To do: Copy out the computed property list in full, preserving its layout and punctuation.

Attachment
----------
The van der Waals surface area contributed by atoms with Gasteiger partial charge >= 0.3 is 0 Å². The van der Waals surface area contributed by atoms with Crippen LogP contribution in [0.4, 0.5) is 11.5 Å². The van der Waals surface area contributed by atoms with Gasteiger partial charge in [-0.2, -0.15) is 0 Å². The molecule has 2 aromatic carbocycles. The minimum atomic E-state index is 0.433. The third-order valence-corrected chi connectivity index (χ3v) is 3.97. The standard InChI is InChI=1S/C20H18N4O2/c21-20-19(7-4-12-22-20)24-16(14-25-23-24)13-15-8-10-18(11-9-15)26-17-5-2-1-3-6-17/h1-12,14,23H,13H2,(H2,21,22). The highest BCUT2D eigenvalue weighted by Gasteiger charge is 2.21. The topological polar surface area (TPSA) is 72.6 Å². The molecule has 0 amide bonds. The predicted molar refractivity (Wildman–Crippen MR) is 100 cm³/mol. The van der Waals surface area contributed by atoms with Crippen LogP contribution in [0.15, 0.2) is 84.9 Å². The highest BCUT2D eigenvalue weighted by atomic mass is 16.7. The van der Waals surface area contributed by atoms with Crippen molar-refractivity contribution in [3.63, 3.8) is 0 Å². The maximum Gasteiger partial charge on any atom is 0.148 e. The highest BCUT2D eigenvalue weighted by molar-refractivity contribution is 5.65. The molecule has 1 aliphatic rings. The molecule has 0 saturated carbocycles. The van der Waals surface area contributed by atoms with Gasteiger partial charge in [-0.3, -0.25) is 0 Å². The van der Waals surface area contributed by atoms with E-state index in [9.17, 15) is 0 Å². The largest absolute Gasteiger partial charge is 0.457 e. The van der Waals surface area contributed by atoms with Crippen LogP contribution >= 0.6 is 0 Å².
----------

The van der Waals surface area contributed by atoms with Gasteiger partial charge >= 0.3 is 0 Å². The van der Waals surface area contributed by atoms with Crippen LogP contribution in [0.4, 0.5) is 11.5 Å². The van der Waals surface area contributed by atoms with Gasteiger partial charge in [-0.2, -0.15) is 0 Å². The molecule has 2 aromatic carbocycles. The minimum atomic E-state index is 0.433. The third-order valence-corrected chi connectivity index (χ3v) is 3.97. The standard InChI is InChI=1S/C20H18N4O2/c21-20-19(7-4-12-22-20)24-16(14-25-23-24)13-15-8-10-18(11-9-15)26-17-5-2-1-3-6-17/h1-12,14,23H,13H2,(H2,21,22). The highest BCUT2D eigenvalue weighted by Gasteiger charge is 2.21. The topological polar surface area (TPSA) is 72.6 Å². The molecule has 0 amide bonds. The predicted molar refractivity (Wildman–Crippen MR) is 100 cm³/mol. The van der Waals surface area contributed by atoms with Crippen LogP contribution in [0.15, 0.2) is 84.9 Å². The highest BCUT2D eigenvalue weighted by atomic mass is 16.7. The van der Waals surface area contributed by atoms with Crippen molar-refractivity contribution in [3.63, 3.8) is 0 Å². The maximum Gasteiger partial charge on any atom is 0.148 e. The highest BCUT2D eigenvalue weighted by molar-refractivity contribution is 5.65. The molecule has 1 aliphatic rings. The molecule has 0 saturated carbocycles. The van der Waals surface area contributed by atoms with Gasteiger partial charge in [-0.3, -0.25) is 0 Å². The van der Waals surface area contributed by atoms with E-state index in [9.17, 15) is 0 Å². The largest absolute Gasteiger partial charge is 0.457 e. The van der Waals surface area contributed by atoms with Crippen LogP contribution >= 0.6 is 0 Å².